What to keep in mind before buying your first DSLR

Buying your first DSLR can be a confusing proposition, allow us to help. 

Meryl D'Souza July 25, 2016

It’s holiday season here in the UAE so naturally you’re planning a mega summer trip full of beaches, bars and brunches - proper, 11am European brunches we mean. 

Now, you will want to make sure you get the best pictures while you’re away - how else are you going to instil jealousy with humblebrag holiday posts? So go ahead get yourself a DSLR before you leave and get shutter happy, just keep this in mind before you buy one. 


Your choice of DSLR must depend on the type of photography that interests you. Be clear of how you want to use it. For example, if you’re planning to buy one for a wedding and don’t have assistants to help you lug around a camera that can record HD videos and take amazing images, a nifty camera from the Canon EOS series should suffice.  


Staying with the knowing what you want theme, DSLRs come with a slew of features like Panorama, Scene Intelligent Auto and Food among others. Some even come with quick editing features so that you can edit images on the go. These features depend on the user so if you’re not a photographer for a fashion or lifestyle magazine, features like being able to edit images on the go can take a back seat. 


Smartphone advertisers will have you believe that megapixels are the be-all and end-all of a camera’s quality. Don’t believe them. We’ve let the pros explain in the video above, but in case you’re not in the mood to stream a video you should know that megapixels only come into play when you’re enlarging or cropping an image. So if you don’t work in publishing, don’t waste your breath and time on fussing about resolution.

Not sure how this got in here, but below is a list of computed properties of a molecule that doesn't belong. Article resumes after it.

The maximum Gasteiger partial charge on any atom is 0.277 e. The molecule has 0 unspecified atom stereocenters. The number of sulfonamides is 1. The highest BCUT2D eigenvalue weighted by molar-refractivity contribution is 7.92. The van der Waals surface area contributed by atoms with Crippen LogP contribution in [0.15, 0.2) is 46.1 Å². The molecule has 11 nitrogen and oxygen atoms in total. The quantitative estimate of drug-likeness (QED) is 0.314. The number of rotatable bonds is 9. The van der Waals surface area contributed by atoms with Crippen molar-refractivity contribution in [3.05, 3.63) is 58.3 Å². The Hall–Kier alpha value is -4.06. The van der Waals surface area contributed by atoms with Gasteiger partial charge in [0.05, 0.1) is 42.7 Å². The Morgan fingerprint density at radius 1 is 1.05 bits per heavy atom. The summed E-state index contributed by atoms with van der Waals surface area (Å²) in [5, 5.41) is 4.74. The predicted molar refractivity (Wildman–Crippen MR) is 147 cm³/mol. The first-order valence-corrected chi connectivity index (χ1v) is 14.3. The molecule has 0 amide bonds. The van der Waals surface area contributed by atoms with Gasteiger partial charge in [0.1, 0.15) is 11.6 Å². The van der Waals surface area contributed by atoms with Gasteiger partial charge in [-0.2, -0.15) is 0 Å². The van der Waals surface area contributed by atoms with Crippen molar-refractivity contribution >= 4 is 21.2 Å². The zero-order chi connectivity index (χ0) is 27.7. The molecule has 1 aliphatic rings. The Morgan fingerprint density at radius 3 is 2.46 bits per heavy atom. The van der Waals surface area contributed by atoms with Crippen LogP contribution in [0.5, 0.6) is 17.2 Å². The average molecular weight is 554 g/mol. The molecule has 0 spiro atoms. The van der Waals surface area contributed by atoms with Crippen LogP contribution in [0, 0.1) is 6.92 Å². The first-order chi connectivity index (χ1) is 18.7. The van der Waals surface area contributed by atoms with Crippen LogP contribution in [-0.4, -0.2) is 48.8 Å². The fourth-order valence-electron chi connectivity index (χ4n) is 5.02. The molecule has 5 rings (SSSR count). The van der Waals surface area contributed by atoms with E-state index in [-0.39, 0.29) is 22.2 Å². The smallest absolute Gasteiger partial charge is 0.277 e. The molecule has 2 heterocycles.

Unlike your smartphone, buying a DSLR is a commitment that you can’t take lightly. Your DSLR will come with a cleaning kit that you’ll actually have to use. Dust is a DSLR’s nemesis and could end up scratching your lens if it’s left unattended. That’s not something you want in your life or on your wallet.


DSLRs have become far more affordable than they once were, but it’s not just the camera you should be looking at. Equipment cost on lenses, batteries, memory cards, etc. can potentially burn a hole through your wallet, so it’s best to do your homework. Remember: photography is an expensive hobby.